But then I had an epiphany: the movie isn’t really concerned with the minute details of Piaf’s life — it’s not that kind of bio-pic. If you want the dates and chronology, etc. you can certainly go back and watch the movie a second (or third) time and probably get all of that, but on a first viewing this film is more of an impressionistic biography. It wants to recreate the spirit, energy, and artistry of Piaf’s life and music. By giving us these disjointed scenes of her life in a seemingly random order, the film forces us to experience that energy and artistry rather than pay attention to her age or where she is or who she’s talking to.


Mr. Darcy Takes a Wife: A Review Sunday, Jul 22 2007 

For each of the last few summers, I’ve read a Jane Austen novel. I usually take whichever one I’m reading with me on the plane to Europe: Emma to London, Pride and Prejudice to Spain. Later this summer, I’ll be teaching Persuasion, so I was going to read that, but I decided to vary the routine a bit this year and read one of the recent books that either continues or rewrites Pride and Prejudice instead.

Darcy Takes a WifeI chose Linda Berdoll’s Mr. Darcy Takes a Wife, a continuation of Pride and Prejudice. It’s quite long, 465 pages, so I read it before we left for Paris rather than take it with me.

The novel begins the day after Mr. Darcy’s wedding to Elizabeth Bennett. As they ride in a carriage from London, where they spent their first night together, Elizabeth is in some discomfort but too embarrassed to accept her new husband’s offer of a pillow. We then enter Elizabeth’s memory as she recalls how she came by her discomfort.

This recollection points to what distinguishes this book: Berdoll more than peeks behind the Darcys’ bed curtains; she gives us graphic account (after graphic account) of their love making. It turns out that Darcy and Elizabeth are quite enthusiastic in their marital union. Anyone looking for a steamy rewriting of Austen need look no further: Mr. Darcy Takes a Wife is very much a romance novel set in the social world created by the decidedly non-sexy Austen.

Berdoll’s world is populated by all of the characters that make Austen’s novel such a treat. Besides Darcy and Elizabeth, we see Bingley and Jane (their wedding night and subsequent sexual activities are less competent than D&E’s), Wickham and Lydia (who almost immediately tire of one another’s company), the other Bennets, Mr. Collins and Charlotte, and even Lady Catherine de Bourgh (we don’t get any part of her sex life, fortunately!).

Much of Berdoll’s continuation fits well with Austen. Bingley, for example, is sexually inexperienced and rather incompetent at first in making love to his wife. This fits well with my vision of the character from Pride and Prejudice. Lady Catherine remains a dour figure staunchly opposed to her nephew’s marriage to his social inferior. Mr. Collins is still a buffoon, and Lydia and Wickham’s scenes perfectly match Austen’s foreshadowing.


My Life with Gazpacho Thursday, Jul 19 2007 

I just finished making gazpacho. PJ and I are having a small dinner party tomorrow night, and our first course will be the gazpacho, which of course needs to be thoroughly chilled. I generally love soups, and Gazpacho is my favorite kind of soup. While PJ isn’t as much of a soup fan as I am, we nevertheless agree on our love for gazpacho — one of the many commonalities that makes our relationship work as well as it does. (Never underestimate the power of a good soup to keep your man happy!)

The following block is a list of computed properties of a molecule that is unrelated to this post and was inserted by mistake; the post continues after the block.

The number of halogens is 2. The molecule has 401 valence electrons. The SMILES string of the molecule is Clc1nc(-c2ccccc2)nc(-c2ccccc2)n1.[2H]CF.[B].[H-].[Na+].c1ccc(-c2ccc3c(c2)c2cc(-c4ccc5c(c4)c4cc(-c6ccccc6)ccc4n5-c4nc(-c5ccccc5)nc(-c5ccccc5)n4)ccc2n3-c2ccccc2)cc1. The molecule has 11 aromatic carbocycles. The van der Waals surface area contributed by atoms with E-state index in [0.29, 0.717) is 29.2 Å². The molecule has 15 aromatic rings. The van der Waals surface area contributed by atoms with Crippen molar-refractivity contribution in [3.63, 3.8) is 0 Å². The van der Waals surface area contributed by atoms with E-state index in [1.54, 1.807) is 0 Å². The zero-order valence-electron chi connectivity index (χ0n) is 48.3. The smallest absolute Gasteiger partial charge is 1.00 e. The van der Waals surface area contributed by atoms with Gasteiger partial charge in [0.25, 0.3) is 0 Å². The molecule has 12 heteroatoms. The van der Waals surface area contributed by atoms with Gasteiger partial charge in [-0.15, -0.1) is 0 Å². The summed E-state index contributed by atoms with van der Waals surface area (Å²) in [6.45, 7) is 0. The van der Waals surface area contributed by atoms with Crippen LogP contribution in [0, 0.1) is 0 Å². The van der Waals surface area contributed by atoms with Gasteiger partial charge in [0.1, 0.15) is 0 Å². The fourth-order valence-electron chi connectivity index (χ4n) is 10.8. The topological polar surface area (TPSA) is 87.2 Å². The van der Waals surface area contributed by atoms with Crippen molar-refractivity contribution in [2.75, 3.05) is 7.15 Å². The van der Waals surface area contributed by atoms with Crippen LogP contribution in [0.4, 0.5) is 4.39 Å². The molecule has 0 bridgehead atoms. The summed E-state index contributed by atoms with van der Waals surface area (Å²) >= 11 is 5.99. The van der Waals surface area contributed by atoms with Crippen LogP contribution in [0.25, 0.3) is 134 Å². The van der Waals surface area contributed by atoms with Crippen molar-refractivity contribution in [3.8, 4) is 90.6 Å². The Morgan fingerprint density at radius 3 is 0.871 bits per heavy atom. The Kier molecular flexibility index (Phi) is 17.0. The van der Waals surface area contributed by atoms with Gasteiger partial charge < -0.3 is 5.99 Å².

Because of my deep fondness for chilled tomato soup, I often order it whenever I have the opportunity. As one website points out, “There are about as many gazpacho recipes as there are Spanish cooks.” One of the aspects of traveling that I enjoy is sampling as many of those recipes as I can.

The latest addition to my (metaphorical) gazpacho journal occurred while we were in Paris. On our first day there, we stopped for lunch in a little cafe called the Cafe-philo des Phares on the Place de la Bastille. I immediately noticed my favorite appetizer on their menu and ordered it. I should note that my gazpacho tasting has become a kind of hobby — kind of like people who are wine connoisseurs. I want to experience the different varieties available to me but I also want to evaluate and rank them.

The best gazpacho I’ve ever had was in Michigan while PJ lived there for a year. He took me to Kruse and Muer, and we quickly fell in love with their soup. (I also had a great shepherd’s pie at a different restaurant in Michigan, but that’s a different blog entry!) I prefer a balance between the tomato broth and the chunky vegetables. The Michigan gazpacho was perfectly balanced in its quotient of broth to tomatoes to cucumber. (The cucumber is key for me.) I also like a bit of tanginess, which I now know if achieved by using the right amount of lemon juice.


The Drowsy Chaperone: A Review Wednesday, Jul 18 2007 

While we were in London last week, PJ and I saw two musicals and a play: The Drowsy Chaperone, Mary Poppins, and In Celebration. Last year, we saw three really great productions in London: A Midsummer Night’s Dream in Regent’s Park, The Seagull at the National, and Billy Elliot the Musical. So we had high hopes for this year’s trip. Unfortunately, we were mostly disappointed.

Let’s start with the good: The Drowsy Chaperone was excellent. The musical centers on the Man in the Chair, a middle aged theater queen (yes, he’s a theater queen regardless of whether he’s gay or straight) who plays the cast album of his favorite musical, The Drowsy Chaperone, a fictional musical that comes to life as he listens to the album.

The production stars one of its creators, Bob Martin, who won a Tony Award for its book. He fills the part perfectly. He imbues the Man in the Chair with both humor and pathos, a difficult task to pull off. As the production progresses, we learn more about the Man, who serves as both leading man and narrator. What distinguishes this musical is its postmodern crossovers between the Man in the Chair and the inner musical. He both narrates the action and, because it is taking place in his little apartment, takes part in it (to a degree). Rather than being gimmicky, this back and forth really works.

Here’s a brief glimpse of the musical and a discussion about it from London t.v.:

As this clip points out, the show is ironic and depicts the characteristics of 1920s musicals in both a loving and satiric way. We see their sexism, racism, and (to a degree) homophobia at the same time that we see why someone might love them. This is a musical that loves musicals even while it can point out some of their flaws.